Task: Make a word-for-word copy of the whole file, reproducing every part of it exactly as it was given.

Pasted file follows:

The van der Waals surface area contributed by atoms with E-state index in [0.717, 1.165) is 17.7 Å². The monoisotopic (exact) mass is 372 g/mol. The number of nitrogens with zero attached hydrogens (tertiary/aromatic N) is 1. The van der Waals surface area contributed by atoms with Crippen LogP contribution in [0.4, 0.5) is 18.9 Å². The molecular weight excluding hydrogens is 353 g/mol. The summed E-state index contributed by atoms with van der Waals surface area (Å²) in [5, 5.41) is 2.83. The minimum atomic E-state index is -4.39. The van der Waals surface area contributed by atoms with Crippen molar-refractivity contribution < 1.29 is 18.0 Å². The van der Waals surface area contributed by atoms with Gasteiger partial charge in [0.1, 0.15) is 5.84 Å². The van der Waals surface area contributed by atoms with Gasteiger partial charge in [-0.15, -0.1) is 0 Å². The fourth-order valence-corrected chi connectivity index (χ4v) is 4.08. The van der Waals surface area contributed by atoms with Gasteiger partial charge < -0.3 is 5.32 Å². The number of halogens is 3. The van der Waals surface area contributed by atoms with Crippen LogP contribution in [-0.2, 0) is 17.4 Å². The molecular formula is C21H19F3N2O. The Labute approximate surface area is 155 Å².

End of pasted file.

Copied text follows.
The van der Waals surface area contributed by atoms with E-state index in [0.717, 1.165) is 17.7 Å². The monoisotopic (exact) mass is 372 g/mol. The number of nitrogens with zero attached hydrogens (tertiary/aromatic N) is 1. The van der Waals surface area contributed by atoms with Crippen LogP contribution in [0.4, 0.5) is 18.9 Å². The molecular weight excluding hydrogens is 353 g/mol. The summed E-state index contributed by atoms with van der Waals surface area (Å²) in [5, 5.41) is 2.83. The minimum atomic E-state index is -4.39. The van der Waals surface area contributed by atoms with Crippen molar-refractivity contribution < 1.29 is 18.0 Å². The van der Waals surface area contributed by atoms with Gasteiger partial charge in [0.1, 0.15) is 5.84 Å². The van der Waals surface area contributed by atoms with Gasteiger partial charge in [-0.15, -0.1) is 0 Å². The fourth-order valence-corrected chi connectivity index (χ4v) is 4.08. The van der Waals surface area contributed by atoms with Gasteiger partial charge < -0.3 is 5.32 Å². The number of halogens is 3. The van der Waals surface area contributed by atoms with Crippen LogP contribution in [-0.2, 0) is 17.4 Å². The molecular formula is C21H19F3N2O. The Labute approximate surface area is 155 Å².